Category Archives: Person-centred working

Podcast Episode 025: Kirt Hunte Interview

TheStrengthsRevolution_albumart_2-2Kirt Hunte discusses his early introduction to the nursing profession growing up in Trinidad, before making the move to Guy’s Hospital in London. He reflects on a few important influences in those formative professional years before he developed his specialist interest in acute mental health care and the provision of crisis response and resolution teams.

He initiated the South Camden Crisis Team in 2001 and managed it through to 2011, and is in a good position to reflect on the qualities of a good team as well as its individual practitioners. Kirt identifies the support and development of new workers as one of many rewards of team management, as well as his rare combination of bringing gestalt psychotherapeutic skills and experience into the arena of short-term crisis working.

For the full content of this episode click on the links to iTunes and Sound Cloud (or go to Stitcher Radio):

https://itunes.apple.com/gb/podcast/strengths-revolution-steve/id867043694

https://itunes.apple.com/gb/podcast/025-kirt-hunte-interview/id867043694?i=319164730&mt=2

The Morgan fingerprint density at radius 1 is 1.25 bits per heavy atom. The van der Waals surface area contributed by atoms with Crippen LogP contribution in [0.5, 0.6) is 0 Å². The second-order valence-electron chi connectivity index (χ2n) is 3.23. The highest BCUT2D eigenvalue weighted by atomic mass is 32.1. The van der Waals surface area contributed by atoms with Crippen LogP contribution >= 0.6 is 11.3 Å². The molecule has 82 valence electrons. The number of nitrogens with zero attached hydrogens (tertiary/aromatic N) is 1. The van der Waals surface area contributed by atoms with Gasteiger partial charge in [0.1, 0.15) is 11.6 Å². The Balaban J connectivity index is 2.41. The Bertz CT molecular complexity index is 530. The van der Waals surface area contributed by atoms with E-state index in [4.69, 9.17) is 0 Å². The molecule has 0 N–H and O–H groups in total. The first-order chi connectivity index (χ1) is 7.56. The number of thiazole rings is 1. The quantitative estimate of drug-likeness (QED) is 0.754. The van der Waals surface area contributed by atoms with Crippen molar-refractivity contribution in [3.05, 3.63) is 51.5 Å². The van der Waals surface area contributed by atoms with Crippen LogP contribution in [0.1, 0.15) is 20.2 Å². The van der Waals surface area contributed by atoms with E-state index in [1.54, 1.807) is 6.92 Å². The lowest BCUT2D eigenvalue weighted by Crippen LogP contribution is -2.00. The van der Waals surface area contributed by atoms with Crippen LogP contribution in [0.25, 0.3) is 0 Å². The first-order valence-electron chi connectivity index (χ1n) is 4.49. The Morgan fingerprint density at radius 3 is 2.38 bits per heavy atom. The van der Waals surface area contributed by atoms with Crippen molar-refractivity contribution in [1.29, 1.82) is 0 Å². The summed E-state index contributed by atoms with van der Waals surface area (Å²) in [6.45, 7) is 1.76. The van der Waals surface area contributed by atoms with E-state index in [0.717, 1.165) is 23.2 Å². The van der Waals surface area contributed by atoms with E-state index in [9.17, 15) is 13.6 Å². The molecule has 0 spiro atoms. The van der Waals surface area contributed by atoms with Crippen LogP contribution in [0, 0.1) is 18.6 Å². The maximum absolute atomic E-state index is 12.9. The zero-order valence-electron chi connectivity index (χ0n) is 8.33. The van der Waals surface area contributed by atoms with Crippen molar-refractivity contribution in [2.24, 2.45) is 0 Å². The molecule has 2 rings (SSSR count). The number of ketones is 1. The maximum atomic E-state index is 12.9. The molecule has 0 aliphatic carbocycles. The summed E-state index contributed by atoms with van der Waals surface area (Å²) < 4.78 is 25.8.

Podcast Episode 023: Wanda Rusiecki Interview Part 2

TheStrengthsRevolution_albumart_2-2In this second part of the interview Wanda Rusiecki talks about the work she does as a case manager with specific service users, ‘getting on the healthy side’ and supporting people to exercise more control over their own lives. She recognises the real reasons behind the cynacism and mistrust that some people come with, and how the focus on the conversation and humble listening helps to create a different experience of services for many people.

The issue of ‘time’ is discussed; it is the service user’s time, so we need to ask how they want to make best use of it, rather than succumbing only to systems needs that serve more bureaucratic requirements. Helping people to search for satisfaction also brings greater satisfaction in the work for practitioners.

Wanda also reflects on working alongside the criminal justice system through court order treatment, the importance of integrating mental and physical health care to be truly holistic, and the role for peer services employing service users to tap into their experience and talents.

For the full content of this episode click on the links to iTunes and Sound Cloud (or go to Stitcher Radio):

https://itunes.apple.com/gb/podcast/strengths-revolution-steve/id867043694

https://itunes.apple.com/gb/podcast/023-wanda-rusiecki-interview/id867043694?i=318839498&mt=2

https://soundcloud.com/stevemorgan57/023-wanda-rusiecki-interview

Podcast Episode 018: Sue Jugon Interview Part 2